The History of the Juvenile Court for Caddo Parish

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The Juvenile Court for Caddo Parish was the second juvenile court established in Louisiana. First implemented in Orleans Parish in 1908, the juvenile court system empowered a special judge to enforce safeguards for the welfare of children. Subsequently, the Louisiana State Legislature passed an act in 1922 which provided for the creation of another juvenile court and a parish detention home for neglected and delinquent children that would be located in Caddo Parish.

In 1924 Earl H. Crane, a former Assistant District Attorney, became the first judge for the Juvenile Court for Caddo Parish. During Judge Crane’s six-year term from 1924 to 1930, the police jury acquired property on Murphy Street where the present Annex to City Hall is located. A brick cottage built on the property provided refuge for dependent and neglected children. A separate building behind the cottage had two additional rooms for the incarceration of children who needed maximum security detention. However, the Murphy Street Detention Home soon proved unsuitable for maximum security, and the Court moved juvenile detention to the Caddo Parish Jail

In 1930, Sanford C. Fullilove was elected as the second judge of the Juvenile Court. His service of only three years ended with his death in August of 1933. During his term, the court acquired from David Raines, a benevolent African-American citizen of Caddo Parish, a twenty-acre tract of land for the use and care of black children on what is now known as The Juvenile Road in the Martin Luther King area. A facility built on the donated property was named the David Raines Home in honor of his gift.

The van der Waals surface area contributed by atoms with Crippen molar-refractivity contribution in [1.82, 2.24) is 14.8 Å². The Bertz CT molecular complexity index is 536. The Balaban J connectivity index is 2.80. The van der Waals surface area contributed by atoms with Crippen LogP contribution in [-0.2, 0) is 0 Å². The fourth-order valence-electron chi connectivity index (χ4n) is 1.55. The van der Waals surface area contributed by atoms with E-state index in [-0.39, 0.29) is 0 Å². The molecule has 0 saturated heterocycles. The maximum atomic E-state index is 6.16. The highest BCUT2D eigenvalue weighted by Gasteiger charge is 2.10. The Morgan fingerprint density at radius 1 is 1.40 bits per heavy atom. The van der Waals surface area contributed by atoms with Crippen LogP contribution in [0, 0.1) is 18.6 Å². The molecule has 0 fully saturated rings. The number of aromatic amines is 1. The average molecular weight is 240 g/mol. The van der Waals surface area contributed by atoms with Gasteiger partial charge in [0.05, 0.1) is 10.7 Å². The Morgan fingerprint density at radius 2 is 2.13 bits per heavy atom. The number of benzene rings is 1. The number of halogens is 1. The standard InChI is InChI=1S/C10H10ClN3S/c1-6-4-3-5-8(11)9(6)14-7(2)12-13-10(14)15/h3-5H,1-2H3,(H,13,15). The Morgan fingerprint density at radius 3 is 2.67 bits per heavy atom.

After Judge Fullilove’s death, the Governor immediately appointed William C. Barnett, Sr. to serve the unexpired portion of his predecessor’s term. Judge Barnett’s first full term which began in 1936 ended with his sudden death in 1939. The Governor then appointed Judge Barnett’s son, William “Chris” Barnett, Jr. to serve the remainder of his father’s term.

Chris Barnett was then elected for a full term in 1942. During this service from 1942 until his retirement in 1964, Judge Barnett witnessed the construction of a new two-story juvenile court facility. The top floor served as the detention home while the courtrooms were located on the lower level. The building would later house the Juvenile Division of the Caddo Parish District Attorney’s Office and adjoin the back of the present juvenile court complex.

At the regular election in 1966, Gorman E. Taylor was chosen to succeed Judge Barnett. Judge Taylor served until his retirement in 1994. However, in 1977 Judge Taylor witnessed new expansion in the judiciary with the legislative creation of a second judicial seat. Andrew B. Gallagher was elected to fill this seat in 1979.

In 1986 during Judge Taylor and Judge Gallagher’s concurrent terms, the Caddo Parish Commission appointed a citizen’s committee which studied the existing court building and subsequently recommended the construction by approving a Caddo Parish bond issue.

The new complex, consisting of the court house and detention center was dedicated in December 1990. Initially there were sixty-five employees, three separate courtrooms, the clerk of court’s office and the juvenile probation department. The detention center is a secure care facility and provides an in-house school program for incarcerated youth.

The Louisiana State Legislature expanded the judiciary in 1993 with the creation of a third judicial voting district. In 2010, the Caddo Parish Commission assumed operational control of the probation department and the detention center by creating a Department of Juvenile Services. Also, the Caddo Parish Clerk of Court assumed responsibility for the juvenile clerk’s office.